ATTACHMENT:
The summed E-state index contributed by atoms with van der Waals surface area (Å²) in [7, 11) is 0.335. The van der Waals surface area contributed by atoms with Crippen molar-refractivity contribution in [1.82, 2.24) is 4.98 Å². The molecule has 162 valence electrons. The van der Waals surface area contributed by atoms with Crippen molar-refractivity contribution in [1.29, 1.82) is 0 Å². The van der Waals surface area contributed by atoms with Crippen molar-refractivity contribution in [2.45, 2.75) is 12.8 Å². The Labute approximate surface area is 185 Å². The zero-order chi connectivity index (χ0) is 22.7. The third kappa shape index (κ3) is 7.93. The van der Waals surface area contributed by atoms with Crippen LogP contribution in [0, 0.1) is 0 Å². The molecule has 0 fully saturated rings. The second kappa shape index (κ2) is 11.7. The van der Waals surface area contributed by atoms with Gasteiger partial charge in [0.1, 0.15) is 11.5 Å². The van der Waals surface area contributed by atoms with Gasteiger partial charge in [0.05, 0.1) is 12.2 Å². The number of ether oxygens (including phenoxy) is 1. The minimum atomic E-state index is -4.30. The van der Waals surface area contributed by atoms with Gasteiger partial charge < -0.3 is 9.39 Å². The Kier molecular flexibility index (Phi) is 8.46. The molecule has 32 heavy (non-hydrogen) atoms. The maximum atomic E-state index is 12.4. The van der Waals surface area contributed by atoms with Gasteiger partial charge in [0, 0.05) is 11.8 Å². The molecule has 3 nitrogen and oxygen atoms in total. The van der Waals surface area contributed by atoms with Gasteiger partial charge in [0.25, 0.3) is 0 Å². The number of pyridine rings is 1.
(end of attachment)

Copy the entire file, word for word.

The summed E-state index contributed by atoms with van der Waals surface area (Å²) in [7, 11) is 0.335. The van der Waals surface area contributed by atoms with Crippen molar-refractivity contribution in [1.82, 2.24) is 4.98 Å². The molecule has 162 valence electrons. The van der Waals surface area contributed by atoms with Crippen molar-refractivity contribution in [1.29, 1.82) is 0 Å². The van der Waals surface area contributed by atoms with Crippen molar-refractivity contribution in [2.45, 2.75) is 12.8 Å². The Labute approximate surface area is 185 Å². The zero-order chi connectivity index (χ0) is 22.7. The third kappa shape index (κ3) is 7.93. The van der Waals surface area contributed by atoms with Crippen LogP contribution in [0, 0.1) is 0 Å². The molecule has 0 fully saturated rings. The second kappa shape index (κ2) is 11.7. The van der Waals surface area contributed by atoms with Gasteiger partial charge in [0.1, 0.15) is 11.5 Å². The van der Waals surface area contributed by atoms with Gasteiger partial charge in [0.05, 0.1) is 12.2 Å². The number of ether oxygens (including phenoxy) is 1. The minimum atomic E-state index is -4.30. The van der Waals surface area contributed by atoms with Gasteiger partial charge < -0.3 is 9.39 Å². The Kier molecular flexibility index (Phi) is 8.46. The molecule has 32 heavy (non-hydrogen) atoms. The maximum atomic E-state index is 12.4. The van der Waals surface area contributed by atoms with Gasteiger partial charge in [0, 0.05) is 11.8 Å². The molecule has 3 nitrogen and oxygen atoms in total. The van der Waals surface area contributed by atoms with Gasteiger partial charge in [0.25, 0.3) is 0 Å². The number of pyridine rings is 1.